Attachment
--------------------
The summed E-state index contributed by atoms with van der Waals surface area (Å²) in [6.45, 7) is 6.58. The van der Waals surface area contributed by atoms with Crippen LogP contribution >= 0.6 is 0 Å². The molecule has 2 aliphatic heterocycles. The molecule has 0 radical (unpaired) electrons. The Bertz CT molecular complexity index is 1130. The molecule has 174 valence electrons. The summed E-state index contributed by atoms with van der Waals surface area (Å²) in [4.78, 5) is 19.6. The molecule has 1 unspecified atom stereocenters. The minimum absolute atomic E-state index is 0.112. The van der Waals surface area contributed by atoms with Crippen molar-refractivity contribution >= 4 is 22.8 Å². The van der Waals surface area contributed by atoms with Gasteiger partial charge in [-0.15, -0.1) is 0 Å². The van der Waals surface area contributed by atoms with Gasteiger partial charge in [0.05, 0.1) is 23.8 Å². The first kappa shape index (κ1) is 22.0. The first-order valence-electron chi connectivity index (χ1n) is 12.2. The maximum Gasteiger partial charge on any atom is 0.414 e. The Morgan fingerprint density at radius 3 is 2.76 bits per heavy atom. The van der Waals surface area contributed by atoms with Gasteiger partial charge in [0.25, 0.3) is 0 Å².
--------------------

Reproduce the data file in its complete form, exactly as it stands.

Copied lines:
The summed E-state index contributed by atoms with van der Waals surface area (Å²) in [6.45, 7) is 6.58. The van der Waals surface area contributed by atoms with Crippen LogP contribution >= 0.6 is 0 Å². The molecule has 2 aliphatic heterocycles. The molecule has 0 radical (unpaired) electrons. The Bertz CT molecular complexity index is 1130. The molecule has 174 valence electrons. The summed E-state index contributed by atoms with van der Waals surface area (Å²) in [4.78, 5) is 19.6. The molecule has 1 unspecified atom stereocenters. The minimum absolute atomic E-state index is 0.112. The van der Waals surface area contributed by atoms with Crippen molar-refractivity contribution >= 4 is 22.8 Å². The van der Waals surface area contributed by atoms with Gasteiger partial charge in [-0.15, -0.1) is 0 Å². The van der Waals surface area contributed by atoms with Gasteiger partial charge in [0.05, 0.1) is 23.8 Å². The first kappa shape index (κ1) is 22.0. The first-order valence-electron chi connectivity index (χ1n) is 12.2. The maximum Gasteiger partial charge on any atom is 0.414 e. The Morgan fingerprint density at radius 3 is 2.76 bits per heavy atom. The van der Waals surface area contributed by atoms with Gasteiger partial charge in [0.25, 0.3) is 0 Å².